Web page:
lists  /  announce  owl-users  owl-dev  john-users  john-dev  passwdqc-users  yescrypt  popa3d-users  /  oss-security  kernel-hardening  musl  sabotage  tlsify  passwords  /  crypt-dev  xvendor  /  Bugtraq  Full-Disclosure  linux-kernel  linux-netdev  linux-ext4  linux-hardening  PHC 
Open Source and information security mailing list archives
Hash Suite: Windows password security audit tool. GUI, reports in PDF.
[<prev] [next>] [<thread-prev] [thread-next>] [day] [month] [year] [list]
Date:   Fri, 02 Oct 2020 10:03:42 +0000
Subject: [Bug 205957] Ext4 64 bit hash breaks 32 bit glibc 2.28+

Danny Milosavljevic ( changed:

           What    |Removed                     |Added
                 CC|                            |

--- Comment #17 from Danny Milosavljevic ( ---
The right place to fix this is in the distributions enabling LFS support, not
in ext4, not in qemu (which is completely blameless and should not be changed)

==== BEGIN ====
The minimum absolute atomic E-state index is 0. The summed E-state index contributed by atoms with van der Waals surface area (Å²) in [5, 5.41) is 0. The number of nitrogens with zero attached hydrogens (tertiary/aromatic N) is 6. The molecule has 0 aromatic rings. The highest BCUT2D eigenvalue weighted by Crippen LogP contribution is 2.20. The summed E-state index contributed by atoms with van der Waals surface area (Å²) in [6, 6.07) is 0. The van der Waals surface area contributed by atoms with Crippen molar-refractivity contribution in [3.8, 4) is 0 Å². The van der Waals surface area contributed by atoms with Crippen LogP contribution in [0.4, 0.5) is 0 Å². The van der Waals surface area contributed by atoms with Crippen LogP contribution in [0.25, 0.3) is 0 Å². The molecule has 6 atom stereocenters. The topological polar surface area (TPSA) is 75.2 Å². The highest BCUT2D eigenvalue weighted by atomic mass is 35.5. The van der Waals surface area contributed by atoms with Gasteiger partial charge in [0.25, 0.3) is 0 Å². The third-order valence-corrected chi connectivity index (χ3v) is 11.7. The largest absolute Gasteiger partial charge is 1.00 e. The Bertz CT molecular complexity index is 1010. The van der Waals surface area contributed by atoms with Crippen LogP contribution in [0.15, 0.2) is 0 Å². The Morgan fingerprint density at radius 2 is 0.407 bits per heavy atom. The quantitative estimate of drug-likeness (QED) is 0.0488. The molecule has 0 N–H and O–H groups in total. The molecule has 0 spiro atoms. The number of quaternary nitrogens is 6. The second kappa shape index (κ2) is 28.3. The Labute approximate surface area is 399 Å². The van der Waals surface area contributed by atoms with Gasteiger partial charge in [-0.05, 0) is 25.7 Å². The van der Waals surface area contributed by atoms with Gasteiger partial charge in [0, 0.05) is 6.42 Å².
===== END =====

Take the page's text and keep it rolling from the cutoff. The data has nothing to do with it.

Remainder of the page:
and only marginally in glibc.

See also my added comments on and also on , the
latter is where the actual testing goes on.


* glibc calls getdents64 and then is surprised (and fails when
_FILE_OFFSET_BITS < 64) when it gets a 64 bit result back
* The distribution does not enable _FILE_OFFSET_BITS=64
* It is possible for anyone to make it return a 64 bit result by writing a FUSE
filesystem, without being root
* readdir is thus unreliable in these environments, and it depends on
filesystem internals when the first value > 2**32 is returned, at which point
readdir stops reading and sets errno.
* Nobody reads errno in those cases.  Even if they did, what are they supposed
to do in those cases?
* X86_32 syscall emulation does not exist on aarch64 and other 64 bit
archs--they couldn't use the kernel workaround even where it does exist.


* The distribution should globally enable _FILE_OFFSET_BITS=64


* Now (after 15 years of 64 bit) glibc should be made to emit a warning or
error if users try to use file stuff (like readdir) and _FILE_OFFSET_BITS!=64.

There is no need to fiddle with ext4, qemu or kernel syscalls in order to fix
this problem.

If distributions didn't enable LFS (large file support) in the last 15 years,
they are weird.  Everyone has drives > 4 GiB, usually > 1000 GiB, nowadays. 
But without LFS users can't even create a file > 4 GiB on those.  How are there
still distributions which actually have this problem?

You are receiving this mail because:
You are watching the assignee of the bug.

Powered by blists - more mailing lists